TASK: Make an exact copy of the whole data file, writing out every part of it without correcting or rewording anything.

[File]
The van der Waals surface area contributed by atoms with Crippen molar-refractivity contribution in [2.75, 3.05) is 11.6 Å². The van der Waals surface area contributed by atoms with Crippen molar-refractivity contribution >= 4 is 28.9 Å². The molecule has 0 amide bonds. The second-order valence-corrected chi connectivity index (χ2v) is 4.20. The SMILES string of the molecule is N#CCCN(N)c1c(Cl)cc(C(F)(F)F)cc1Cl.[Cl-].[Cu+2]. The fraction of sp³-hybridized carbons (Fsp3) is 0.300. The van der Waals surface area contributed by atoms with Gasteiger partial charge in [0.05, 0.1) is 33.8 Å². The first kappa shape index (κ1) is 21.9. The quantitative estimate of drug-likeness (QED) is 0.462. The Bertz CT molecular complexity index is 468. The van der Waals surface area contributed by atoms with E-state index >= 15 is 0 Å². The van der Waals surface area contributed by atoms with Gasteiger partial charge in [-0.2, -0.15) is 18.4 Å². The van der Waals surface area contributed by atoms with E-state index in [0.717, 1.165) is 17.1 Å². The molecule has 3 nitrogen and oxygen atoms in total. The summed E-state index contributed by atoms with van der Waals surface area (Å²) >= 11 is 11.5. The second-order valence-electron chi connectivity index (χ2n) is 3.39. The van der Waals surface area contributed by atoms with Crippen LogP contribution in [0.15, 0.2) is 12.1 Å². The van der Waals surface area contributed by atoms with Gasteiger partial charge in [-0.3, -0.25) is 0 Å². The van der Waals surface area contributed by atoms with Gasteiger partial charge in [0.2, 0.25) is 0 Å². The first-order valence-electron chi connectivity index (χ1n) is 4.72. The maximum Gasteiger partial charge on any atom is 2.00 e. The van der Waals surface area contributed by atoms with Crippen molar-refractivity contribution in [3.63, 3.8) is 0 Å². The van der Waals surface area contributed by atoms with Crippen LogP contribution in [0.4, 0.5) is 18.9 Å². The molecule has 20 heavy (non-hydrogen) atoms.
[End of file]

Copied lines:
The van der Waals surface area contributed by atoms with Crippen molar-refractivity contribution in [2.75, 3.05) is 11.6 Å². The van der Waals surface area contributed by atoms with Crippen molar-refractivity contribution >= 4 is 28.9 Å². The molecule has 0 amide bonds. The second-order valence-corrected chi connectivity index (χ2v) is 4.20. The SMILES string of the molecule is N#CCCN(N)c1c(Cl)cc(C(F)(F)F)cc1Cl.[Cl-].[Cu+2]. The fraction of sp³-hybridized carbons (Fsp3) is 0.300. The van der Waals surface area contributed by atoms with Gasteiger partial charge in [0.05, 0.1) is 33.8 Å². The first kappa shape index (κ1) is 21.9. The quantitative estimate of drug-likeness (QED) is 0.462. The Bertz CT molecular complexity index is 468. The van der Waals surface area contributed by atoms with E-state index >= 15 is 0 Å². The van der Waals surface area contributed by atoms with Gasteiger partial charge in [-0.2, -0.15) is 18.4 Å². The van der Waals surface area contributed by atoms with E-state index in [0.717, 1.165) is 17.1 Å². The molecule has 3 nitrogen and oxygen atoms in total. The summed E-state index contributed by atoms with van der Waals surface area (Å²) >= 11 is 11.5. The second-order valence-electron chi connectivity index (χ2n) is 3.39. The van der Waals surface area contributed by atoms with Crippen LogP contribution in [0.15, 0.2) is 12.1 Å². The van der Waals surface area contributed by atoms with Gasteiger partial charge in [-0.3, -0.25) is 0 Å². The van der Waals surface area contributed by atoms with Gasteiger partial charge in [0.2, 0.25) is 0 Å². The first-order valence-electron chi connectivity index (χ1n) is 4.72. The maximum Gasteiger partial charge on any atom is 2.00 e. The van der Waals surface area contributed by atoms with Crippen molar-refractivity contribution in [3.63, 3.8) is 0 Å². The van der Waals surface area contributed by atoms with Crippen LogP contribution in [0.4, 0.5) is 18.9 Å². The molecule has 20 heavy (non-hydrogen) atoms.